This legislation established a number of mechanisms for increasing aviation safety in an effort to achieve a true “One Level of Safety” between our nation’s regional and mainline carriers. In particular, this legislation included a mandate that first officers — also known as co-pilots — hold an Airline Transport Pilot (ATP) certificate, which requires that the pilot log 1,500 flight hours. Previously, first officers were required to have only a commercial pilot certificate, which requires 250 hours of flight time. Schumer explained that this rule helps ensure our nation’s pilots have the best set of skills and knowledge available before getting into the cockpit of a commercial plane. Schumer said there are exceptions to the 1,500 hour rule, including one for military pilots with fewer piloting hours, but some in the aviation industry would like to water down these rules even further to make it easier to hire pilots with less flying experience. Schumer said that the families of Flight 3407 fought too hard for the pilot training rule, for their successful efforts to be thwarted, and under no circumstances should we weaken the standards surrounding pilot qualifications.
Schumer said the 3407 families’ efforts also led to the passage of the law that mandates stricter flight and duty time regulations to combat pilot fatigue. These new pilot fatigue rules incorporate the latest fatigue science to set requirements based on the time of day pilots begin their first flight, the number of flight segments, and the number of time zones they cross. Under these pilot fatigue rules, the FAA now sets limits on flight time to eight or nine hours, depending on the start time of the pilot’s entire flight duty period, and sets a 10-hour minimum rest period, mandating that the pilot have an opportunity for eight hours of uninterrupted sleep within that period. These FAA rules also address potential cumulative fatigue by requiring that pilots have at least 30 consecutive hours free from duty on a weekly basis. Schumer said that rolling back any of these critical safety enhancements would be unacceptable.
A copy of Schumer’s letter to the FAA appears below:
Dear Administrator Huerta:
I write to express my concern with the recommendations of the Air Carrier Training Aviation Rulemaking Committee’s Education, Training and Experience Alternatives for an ATP Workgroup, as outlined in a recent media report. I urge you to continue to demonstrate your strong commitment to aviation safety by resisting any attempts to undermine the pilot qualification rule for first officers.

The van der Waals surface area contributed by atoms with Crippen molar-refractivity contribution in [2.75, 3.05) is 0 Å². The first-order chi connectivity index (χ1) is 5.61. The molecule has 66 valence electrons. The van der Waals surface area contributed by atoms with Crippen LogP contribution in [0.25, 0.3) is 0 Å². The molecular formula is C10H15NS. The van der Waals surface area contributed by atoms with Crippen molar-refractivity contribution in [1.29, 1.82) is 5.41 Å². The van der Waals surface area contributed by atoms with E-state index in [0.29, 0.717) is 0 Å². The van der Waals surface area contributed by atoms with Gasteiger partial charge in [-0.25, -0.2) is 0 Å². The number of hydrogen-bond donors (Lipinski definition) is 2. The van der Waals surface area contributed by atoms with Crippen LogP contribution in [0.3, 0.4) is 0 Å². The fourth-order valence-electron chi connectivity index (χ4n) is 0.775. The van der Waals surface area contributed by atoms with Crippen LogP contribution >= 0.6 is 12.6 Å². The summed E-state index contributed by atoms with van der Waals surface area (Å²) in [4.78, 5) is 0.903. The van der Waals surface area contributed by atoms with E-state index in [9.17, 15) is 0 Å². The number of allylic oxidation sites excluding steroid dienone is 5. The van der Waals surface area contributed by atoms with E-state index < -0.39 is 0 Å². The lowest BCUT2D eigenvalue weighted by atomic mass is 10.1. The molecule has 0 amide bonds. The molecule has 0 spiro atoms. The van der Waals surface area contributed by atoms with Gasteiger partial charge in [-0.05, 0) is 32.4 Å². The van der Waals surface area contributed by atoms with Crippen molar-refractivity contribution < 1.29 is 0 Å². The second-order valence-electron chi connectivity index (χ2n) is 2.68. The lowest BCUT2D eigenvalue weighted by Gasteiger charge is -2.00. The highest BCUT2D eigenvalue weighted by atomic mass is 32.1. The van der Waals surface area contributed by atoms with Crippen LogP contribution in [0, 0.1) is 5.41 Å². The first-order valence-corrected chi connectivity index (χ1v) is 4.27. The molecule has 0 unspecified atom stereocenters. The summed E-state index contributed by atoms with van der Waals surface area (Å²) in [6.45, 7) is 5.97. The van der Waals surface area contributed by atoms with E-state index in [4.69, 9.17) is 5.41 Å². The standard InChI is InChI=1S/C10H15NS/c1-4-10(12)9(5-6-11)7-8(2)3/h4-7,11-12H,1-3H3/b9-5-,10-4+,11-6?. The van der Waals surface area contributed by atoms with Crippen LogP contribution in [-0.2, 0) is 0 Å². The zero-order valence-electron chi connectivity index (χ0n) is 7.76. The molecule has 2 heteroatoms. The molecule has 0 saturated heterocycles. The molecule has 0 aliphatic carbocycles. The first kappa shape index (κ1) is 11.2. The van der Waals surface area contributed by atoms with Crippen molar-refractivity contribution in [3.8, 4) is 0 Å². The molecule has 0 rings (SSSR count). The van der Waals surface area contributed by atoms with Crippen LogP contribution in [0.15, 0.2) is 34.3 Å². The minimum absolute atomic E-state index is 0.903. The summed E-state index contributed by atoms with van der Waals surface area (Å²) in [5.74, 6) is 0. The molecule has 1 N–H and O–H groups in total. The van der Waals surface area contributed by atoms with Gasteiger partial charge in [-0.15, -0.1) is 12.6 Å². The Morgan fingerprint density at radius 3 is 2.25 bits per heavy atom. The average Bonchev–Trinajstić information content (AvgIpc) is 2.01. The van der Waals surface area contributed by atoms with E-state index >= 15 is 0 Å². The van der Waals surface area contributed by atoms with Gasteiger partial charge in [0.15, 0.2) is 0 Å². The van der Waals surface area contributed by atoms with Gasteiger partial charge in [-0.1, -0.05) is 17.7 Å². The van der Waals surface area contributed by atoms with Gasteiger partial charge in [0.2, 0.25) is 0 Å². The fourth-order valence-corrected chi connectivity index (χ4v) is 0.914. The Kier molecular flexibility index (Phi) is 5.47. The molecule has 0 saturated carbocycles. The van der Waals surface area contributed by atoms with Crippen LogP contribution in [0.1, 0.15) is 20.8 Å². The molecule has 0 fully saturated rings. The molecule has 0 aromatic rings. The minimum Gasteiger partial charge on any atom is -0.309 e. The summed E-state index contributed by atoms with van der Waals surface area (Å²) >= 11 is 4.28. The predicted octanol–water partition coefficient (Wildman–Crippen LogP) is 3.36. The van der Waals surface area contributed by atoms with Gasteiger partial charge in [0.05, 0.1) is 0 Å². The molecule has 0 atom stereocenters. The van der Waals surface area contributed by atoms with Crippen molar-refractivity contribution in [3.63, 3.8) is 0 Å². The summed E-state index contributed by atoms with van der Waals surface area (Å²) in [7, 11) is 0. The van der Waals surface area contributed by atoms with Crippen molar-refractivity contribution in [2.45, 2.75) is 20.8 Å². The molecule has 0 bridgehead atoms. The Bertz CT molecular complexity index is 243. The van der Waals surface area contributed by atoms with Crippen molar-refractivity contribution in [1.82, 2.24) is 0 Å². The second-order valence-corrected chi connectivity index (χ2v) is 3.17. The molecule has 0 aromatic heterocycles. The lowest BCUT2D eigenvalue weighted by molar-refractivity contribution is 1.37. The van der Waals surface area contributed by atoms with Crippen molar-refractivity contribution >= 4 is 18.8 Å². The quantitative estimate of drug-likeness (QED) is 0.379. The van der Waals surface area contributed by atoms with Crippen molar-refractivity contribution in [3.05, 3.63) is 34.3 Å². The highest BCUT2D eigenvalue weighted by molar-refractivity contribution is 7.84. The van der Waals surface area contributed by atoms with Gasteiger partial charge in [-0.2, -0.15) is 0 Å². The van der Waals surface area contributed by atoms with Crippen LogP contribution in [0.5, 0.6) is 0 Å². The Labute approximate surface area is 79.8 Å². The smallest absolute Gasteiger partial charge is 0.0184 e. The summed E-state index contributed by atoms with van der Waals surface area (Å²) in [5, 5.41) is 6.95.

As you know, Colgan Flight 3407 tragically crashed in Clarence Center, New York in February 2009, claiming the lives of all 49 on board and an additional individual on the ground. After dedicated advocacy from the families of those lost, Congress enacted sweeping aviation reforms designed to achieve One Level of Safety between regional and mainline carriers. Some regional carriers have attempted to water down these safety improvements in recent years, and have pushed proposals to reduce the number of hours required for a first officer to attain an Airline Transport Pilot (ATP) certificate, typically achieved through 1,500 hours of flight time.
According to a report in the Wall Street Journal, members of industry are attempting to undermine these important safety rules through the working group’s recommendations to the FAA. The article states, “U.S. airlines would be able to hire new pilots with far less cockpit experience than currently required under a proposal aimed at addressing a staffing shortage…” I understand that the FAA is currently reviewing these recommendations; I urge you to categorically reject any recommendations that would undermine the pilot qualification rules for first officers. Any attempt to weaken or create a loophole in the requirements would be an affront both to aviation safety, the flying public and to the families affected by the Flight 3407 crash.
Thank you in advance for your attention to this important issue. The pilot qualification standards are a critical component in moving toward One Level of Safety between regional and mainline carriers, and should not be weakened in any way. I look forward to continuing to work with you to improve aviation safety.
Charles E. Schumer
United States Senator